Even Finish Masks Volatile Year For U.S. Economy

Dec 30, 2011
Originally published on December 30, 2011 4:16 pm

2011 was a year of crisis and revolution, and that took a big toll on the world's financial markets. In the United States, stocks lurched along for much of the year, losing and gaining ground over and over again.

Stock prices are ending the year just about where they were at the beginning, and anyone who invested in anything but the bluest of blue chip stocks probably didn't make much money. And yet, the flat trend lines masked a huge amount of volatility, says Jack Ablin, chief investment officer of Harris Private Bank.

"In many respects, this last year is sort of a microcosm of the last decade in that we've gone up and down and ended up sideways," Ablin says. "[There was] a lot of emotion — a big roller coaster — and end to end, we're not going very far," Ablin says.

Like 2008, this was a year when the stock market had more than its share of stomach-churning days of the Dow Jones industrial average rising or falling by triple digits. This year, what sent the market into a tailspin often took place overseas.

"There was an awful lot for the markets to deal with this year, and that did cause an awful lot of volatility in the market and ... some big slumps," says David Kelly, chief market strategist for J.P. Morgan Funds.

A Tumultuous Year In Review

In March, Japan was struck by a deadly earthquake and tsunami that slowed the country's industrial base to a crawl. Because a lot of parts for cars, cameras and television sets are manufactured in Japan, the impact was felt around the world — including in the United States, where auto sales dropped off. Meanwhile, the debt crisis that has plagued Europe for two years intensified.

In Egypt, Tunisia, Yemen and Libya, protesters succeeded in driving longtime autocrats out of power, but the chaos and uncertainty drove oil prices higher.

Gold and U.S. Treasury debt were also up. But in August, Standard & Poor's downgraded U.S. debt for the first time after a crippling fight over whether Congress should raise the debt ceiling. President Obama was one of many who warned that the stalemate in Washington would have negative consequences.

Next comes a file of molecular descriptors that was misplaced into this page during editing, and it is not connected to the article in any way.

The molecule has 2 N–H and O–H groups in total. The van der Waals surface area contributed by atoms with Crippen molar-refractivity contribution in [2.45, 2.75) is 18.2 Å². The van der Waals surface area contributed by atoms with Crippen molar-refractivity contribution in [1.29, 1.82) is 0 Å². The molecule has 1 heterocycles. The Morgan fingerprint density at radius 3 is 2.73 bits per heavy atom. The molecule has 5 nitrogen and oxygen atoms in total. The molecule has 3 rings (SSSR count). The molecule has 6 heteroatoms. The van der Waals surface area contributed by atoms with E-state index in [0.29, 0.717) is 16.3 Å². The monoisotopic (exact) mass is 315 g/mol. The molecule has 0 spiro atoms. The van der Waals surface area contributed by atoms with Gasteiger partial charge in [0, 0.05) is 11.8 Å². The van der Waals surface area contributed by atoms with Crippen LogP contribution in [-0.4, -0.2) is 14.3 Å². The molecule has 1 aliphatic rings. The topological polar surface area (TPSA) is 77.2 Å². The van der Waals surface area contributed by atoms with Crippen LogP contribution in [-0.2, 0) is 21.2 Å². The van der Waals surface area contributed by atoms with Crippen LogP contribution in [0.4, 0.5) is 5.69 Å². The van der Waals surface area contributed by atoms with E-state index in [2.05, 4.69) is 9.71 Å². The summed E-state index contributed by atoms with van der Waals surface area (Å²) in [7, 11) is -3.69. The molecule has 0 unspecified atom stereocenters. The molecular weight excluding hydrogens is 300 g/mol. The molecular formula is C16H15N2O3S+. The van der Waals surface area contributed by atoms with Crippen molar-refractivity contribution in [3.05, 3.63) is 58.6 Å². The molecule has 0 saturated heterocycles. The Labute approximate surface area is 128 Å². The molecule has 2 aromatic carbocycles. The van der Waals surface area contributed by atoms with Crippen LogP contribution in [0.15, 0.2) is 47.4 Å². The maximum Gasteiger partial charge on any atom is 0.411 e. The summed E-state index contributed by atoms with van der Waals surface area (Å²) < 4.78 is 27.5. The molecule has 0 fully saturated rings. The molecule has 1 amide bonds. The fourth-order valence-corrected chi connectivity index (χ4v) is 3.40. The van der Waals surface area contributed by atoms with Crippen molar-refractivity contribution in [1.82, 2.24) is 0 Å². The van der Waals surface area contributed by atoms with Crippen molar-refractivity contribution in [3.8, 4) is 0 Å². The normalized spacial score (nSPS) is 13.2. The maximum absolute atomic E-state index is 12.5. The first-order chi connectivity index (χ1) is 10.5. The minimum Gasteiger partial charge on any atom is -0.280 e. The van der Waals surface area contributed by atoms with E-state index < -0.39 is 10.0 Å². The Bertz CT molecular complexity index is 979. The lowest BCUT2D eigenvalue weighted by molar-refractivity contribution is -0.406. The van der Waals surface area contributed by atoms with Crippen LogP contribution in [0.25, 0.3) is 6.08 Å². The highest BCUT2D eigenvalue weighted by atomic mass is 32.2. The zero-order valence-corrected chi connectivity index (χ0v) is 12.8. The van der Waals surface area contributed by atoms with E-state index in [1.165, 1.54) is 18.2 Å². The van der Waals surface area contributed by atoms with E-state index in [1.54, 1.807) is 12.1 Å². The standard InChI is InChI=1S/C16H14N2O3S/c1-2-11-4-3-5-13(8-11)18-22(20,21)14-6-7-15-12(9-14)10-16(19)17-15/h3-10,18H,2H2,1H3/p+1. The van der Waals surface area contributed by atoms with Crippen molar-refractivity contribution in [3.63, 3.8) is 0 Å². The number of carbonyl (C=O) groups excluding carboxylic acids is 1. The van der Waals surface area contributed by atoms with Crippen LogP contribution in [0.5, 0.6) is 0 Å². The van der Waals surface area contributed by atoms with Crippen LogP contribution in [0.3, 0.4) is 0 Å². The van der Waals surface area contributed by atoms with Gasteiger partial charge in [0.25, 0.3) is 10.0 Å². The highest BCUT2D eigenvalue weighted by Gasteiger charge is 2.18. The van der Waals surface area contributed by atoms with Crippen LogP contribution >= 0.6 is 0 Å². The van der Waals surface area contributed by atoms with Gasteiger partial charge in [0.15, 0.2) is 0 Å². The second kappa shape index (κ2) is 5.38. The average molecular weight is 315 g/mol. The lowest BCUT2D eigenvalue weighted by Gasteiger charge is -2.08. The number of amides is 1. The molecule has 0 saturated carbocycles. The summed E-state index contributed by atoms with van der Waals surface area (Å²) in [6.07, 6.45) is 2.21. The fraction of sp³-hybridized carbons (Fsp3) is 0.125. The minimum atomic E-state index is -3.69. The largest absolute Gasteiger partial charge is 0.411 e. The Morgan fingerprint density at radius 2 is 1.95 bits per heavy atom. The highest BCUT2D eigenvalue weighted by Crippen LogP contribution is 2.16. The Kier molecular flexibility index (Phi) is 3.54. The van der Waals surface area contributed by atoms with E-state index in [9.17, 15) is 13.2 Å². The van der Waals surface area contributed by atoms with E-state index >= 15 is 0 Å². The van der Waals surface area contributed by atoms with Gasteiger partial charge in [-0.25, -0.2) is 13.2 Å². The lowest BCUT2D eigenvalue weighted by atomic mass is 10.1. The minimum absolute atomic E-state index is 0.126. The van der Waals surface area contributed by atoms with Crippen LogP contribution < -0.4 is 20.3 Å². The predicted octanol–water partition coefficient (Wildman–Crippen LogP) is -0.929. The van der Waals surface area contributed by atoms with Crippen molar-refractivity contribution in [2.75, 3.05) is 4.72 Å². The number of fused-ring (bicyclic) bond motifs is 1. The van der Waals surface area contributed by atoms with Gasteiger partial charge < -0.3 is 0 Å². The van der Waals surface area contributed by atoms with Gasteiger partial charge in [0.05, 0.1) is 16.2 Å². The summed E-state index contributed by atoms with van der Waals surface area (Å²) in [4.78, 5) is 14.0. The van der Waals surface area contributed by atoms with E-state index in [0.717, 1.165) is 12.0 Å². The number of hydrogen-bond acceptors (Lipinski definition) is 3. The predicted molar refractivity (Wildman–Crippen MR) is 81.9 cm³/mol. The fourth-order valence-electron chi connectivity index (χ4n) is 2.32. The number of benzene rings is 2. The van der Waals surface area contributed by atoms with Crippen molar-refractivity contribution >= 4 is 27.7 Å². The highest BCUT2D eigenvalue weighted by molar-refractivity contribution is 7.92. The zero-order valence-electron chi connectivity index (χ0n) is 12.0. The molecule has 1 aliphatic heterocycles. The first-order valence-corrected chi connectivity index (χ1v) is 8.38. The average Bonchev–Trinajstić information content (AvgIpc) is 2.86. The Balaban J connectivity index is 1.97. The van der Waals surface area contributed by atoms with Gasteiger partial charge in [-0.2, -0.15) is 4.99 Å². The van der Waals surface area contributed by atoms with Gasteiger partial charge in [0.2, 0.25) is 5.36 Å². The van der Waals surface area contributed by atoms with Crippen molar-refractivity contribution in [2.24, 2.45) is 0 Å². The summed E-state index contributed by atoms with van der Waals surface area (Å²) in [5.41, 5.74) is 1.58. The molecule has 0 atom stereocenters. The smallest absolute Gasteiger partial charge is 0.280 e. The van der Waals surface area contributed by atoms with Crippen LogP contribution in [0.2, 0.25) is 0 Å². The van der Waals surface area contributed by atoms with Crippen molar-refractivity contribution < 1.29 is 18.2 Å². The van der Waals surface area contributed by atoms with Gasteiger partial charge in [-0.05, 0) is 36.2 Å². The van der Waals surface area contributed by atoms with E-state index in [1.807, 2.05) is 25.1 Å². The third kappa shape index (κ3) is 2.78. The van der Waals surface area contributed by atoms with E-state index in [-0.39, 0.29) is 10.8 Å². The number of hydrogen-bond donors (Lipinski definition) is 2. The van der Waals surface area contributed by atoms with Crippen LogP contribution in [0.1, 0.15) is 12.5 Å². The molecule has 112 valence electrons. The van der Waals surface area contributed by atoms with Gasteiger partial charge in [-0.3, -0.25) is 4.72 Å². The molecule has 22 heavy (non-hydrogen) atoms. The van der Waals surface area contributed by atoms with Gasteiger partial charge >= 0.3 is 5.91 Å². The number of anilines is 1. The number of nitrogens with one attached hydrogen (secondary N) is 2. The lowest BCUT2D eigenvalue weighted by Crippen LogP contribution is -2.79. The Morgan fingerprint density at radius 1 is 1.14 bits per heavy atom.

"It's pretty likely that the uncertainty surrounding the raising of the debt ceiling for both businesses and consumers has been unsettling and just one more impediment to the full recovery that we need," Obama said in a speech in August.

But the debt markets seemed to shrug off the downgrade, and the interest on U.S. debt kept falling. Investors didn't seem all that worried about the U.S. fiscal picture, according to David Kelly.

"It's not like Standard & Poor's told investors anything they didn't already know, so when [they] downgraded the United States, that really didn't change people's perception of the creditworthiness of the U.S. government," Kelly says. "[And] then the Federal Reserve stepped in to say, 'We're going to support low interest rates in a variety of other ways.' "

Closely Tied To The World Economy

With all the threats hanging over the economy right now, U.S. Treasury debt still seems like a safe haven. And as Europe heads toward what looks like a recession, the clouds are parting a bit in the United States.

"There's starting to be somewhat of a disconnect: We're getting good, solid economic numbers here at home," says Ablin with Harris Private Bank. "They're still having their issues, they're still having their meetings and they're still having their debates."

But Ablin says as the New Year approaches, there are still big threats out there that keep him up at night. One is China, which has benefited from an enormous infrastructure boom.

"Sure, they need roads, they need bridges, they need trains, they need airports, but I'm not sure they need all of the construction that's been going on, and they're obviously building towers that are empty," he says. "Eventually that's going to catch up with them."

And a big slowdown in China would be felt in all the countries that sell it products and commodities, including the United States. The U.S. has become more closely tied to the world economy than ever, and as the events of this year have underscored all too well, what happens overseas can have a big impact on money that's invested at home.